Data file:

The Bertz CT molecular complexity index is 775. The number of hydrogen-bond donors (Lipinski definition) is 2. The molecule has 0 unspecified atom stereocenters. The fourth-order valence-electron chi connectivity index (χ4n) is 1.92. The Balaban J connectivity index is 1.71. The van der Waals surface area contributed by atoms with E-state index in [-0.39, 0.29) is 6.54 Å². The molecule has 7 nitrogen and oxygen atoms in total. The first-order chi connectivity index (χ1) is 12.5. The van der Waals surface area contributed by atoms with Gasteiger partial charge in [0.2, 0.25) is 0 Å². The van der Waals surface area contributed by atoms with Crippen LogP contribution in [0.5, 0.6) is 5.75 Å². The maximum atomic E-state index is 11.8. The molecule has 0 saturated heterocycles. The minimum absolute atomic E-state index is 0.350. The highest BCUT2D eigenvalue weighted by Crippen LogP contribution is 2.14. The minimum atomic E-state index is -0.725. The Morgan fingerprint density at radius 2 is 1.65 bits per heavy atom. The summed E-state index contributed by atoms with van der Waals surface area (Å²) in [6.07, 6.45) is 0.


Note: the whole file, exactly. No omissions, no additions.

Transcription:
The Bertz CT molecular complexity index is 775. The number of hydrogen-bond donors (Lipinski definition) is 2. The molecule has 0 unspecified atom stereocenters. The fourth-order valence-electron chi connectivity index (χ4n) is 1.92. The Balaban J connectivity index is 1.71. The van der Waals surface area contributed by atoms with E-state index in [-0.39, 0.29) is 6.54 Å². The molecule has 7 nitrogen and oxygen atoms in total. The first-order chi connectivity index (χ1) is 12.5. The van der Waals surface area contributed by atoms with Gasteiger partial charge in [0.2, 0.25) is 0 Å². The van der Waals surface area contributed by atoms with Crippen LogP contribution in [0.5, 0.6) is 5.75 Å². The maximum atomic E-state index is 11.8. The molecule has 0 saturated heterocycles. The minimum absolute atomic E-state index is 0.350. The highest BCUT2D eigenvalue weighted by Crippen LogP contribution is 2.14. The minimum atomic E-state index is -0.725. The Morgan fingerprint density at radius 2 is 1.65 bits per heavy atom. The summed E-state index contributed by atoms with van der Waals surface area (Å²) in [6.07, 6.45) is 0.